Consequences for inaction

Equality can only be instituted by the more powerful party, in this case the Government of Israel. Church-based calls for equality will be strengthened by insistence on consequences for the occupying power if it continues to choose inaction. Specifically, advocates in the United States can employ their citizenship and consumer choices in the service of a just peace. The ELCA’s 2005 Churchwide Strategy for Engagement in Israel and Palestine points out that U.S. foreign aid “helps frame the relationship between Israelis and Palestinians,” and affirms that the ELCA “will seek to expend God-given economic resources in ways that support the quest for a just peace in the Holy Land.” Calls for equality should be accompanied by the message to elected officials that U.S. aid will be contingent on respect for U.S. and international law, both of which support equality. And individuals can vote with their personal expenditures by, for example, exploring ways to avoid purchasing products grown or made in Israeli settlements.

Focusing on present inequalities will help many who are suffering even as a permanent peace remains elusive. The Rev. Dr. Martin Luther King, Jr. stated, “Injustice anywhere is a threat to justice everywhere.” By the same token, justice in one area can be a catalyst for justice elsewhere. The steps suggested here will benefit both Israelis and Palestinians, along with supporting peace for all in the region. Organized advocacy efforts, calling for equality and creating consequences for continuing inequality, are what is needed to make a real difference now.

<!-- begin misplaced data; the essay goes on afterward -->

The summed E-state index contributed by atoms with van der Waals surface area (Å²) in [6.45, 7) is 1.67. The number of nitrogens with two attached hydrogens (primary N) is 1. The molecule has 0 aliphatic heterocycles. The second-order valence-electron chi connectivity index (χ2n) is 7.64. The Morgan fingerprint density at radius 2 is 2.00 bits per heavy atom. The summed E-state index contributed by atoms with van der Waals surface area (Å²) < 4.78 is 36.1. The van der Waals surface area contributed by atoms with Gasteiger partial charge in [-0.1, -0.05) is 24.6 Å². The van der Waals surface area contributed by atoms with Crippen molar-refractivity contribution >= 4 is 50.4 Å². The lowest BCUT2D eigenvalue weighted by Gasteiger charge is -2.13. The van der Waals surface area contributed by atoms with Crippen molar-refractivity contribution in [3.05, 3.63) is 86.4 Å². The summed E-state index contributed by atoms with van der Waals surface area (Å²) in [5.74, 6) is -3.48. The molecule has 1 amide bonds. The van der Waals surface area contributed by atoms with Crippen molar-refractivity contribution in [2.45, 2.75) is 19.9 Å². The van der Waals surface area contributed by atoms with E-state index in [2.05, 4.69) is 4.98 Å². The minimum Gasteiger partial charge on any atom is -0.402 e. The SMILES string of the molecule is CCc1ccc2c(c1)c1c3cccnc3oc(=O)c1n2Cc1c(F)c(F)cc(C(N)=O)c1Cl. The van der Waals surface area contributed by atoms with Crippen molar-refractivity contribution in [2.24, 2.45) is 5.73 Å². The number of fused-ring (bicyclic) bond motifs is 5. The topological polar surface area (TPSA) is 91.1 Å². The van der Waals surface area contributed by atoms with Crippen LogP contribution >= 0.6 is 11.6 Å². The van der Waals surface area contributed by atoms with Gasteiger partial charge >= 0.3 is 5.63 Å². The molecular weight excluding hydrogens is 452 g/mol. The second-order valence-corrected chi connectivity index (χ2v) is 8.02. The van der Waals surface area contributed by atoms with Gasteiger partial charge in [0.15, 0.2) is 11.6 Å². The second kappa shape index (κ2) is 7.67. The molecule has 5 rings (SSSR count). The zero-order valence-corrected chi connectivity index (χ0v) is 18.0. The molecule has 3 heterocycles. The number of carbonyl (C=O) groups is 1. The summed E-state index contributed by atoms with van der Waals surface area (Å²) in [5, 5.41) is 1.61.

1) “The Monthly Humanitarian Monitor,” UN OCHA oPt, December, 2011.
2) Torpedoing the Two State Solution: Summary of 2011 in the Settlements,” Peace Now, January, 2012.
3) “More than 500 internal checkpoints, roadblocks and other physical obstacles impede Palestinian movement inside the West Bank, including access of children to schools; they exist primarily to protect settlers and facilitate their movement, including to and from Israel.” “The Humanitarian Impact of Israeli Settlement Policies,” UN OCHA oPt, January 2012.
4) “Obstacles to Arab-Israeli peace: Water,” Martin Asser, BBC, September 2, 2010.
5) “Troubled Waters: Palestinians denied fair access to water,” Amnesty International, 2009.

Prepared by the staff team of the ELCA Peace Not Walls campaign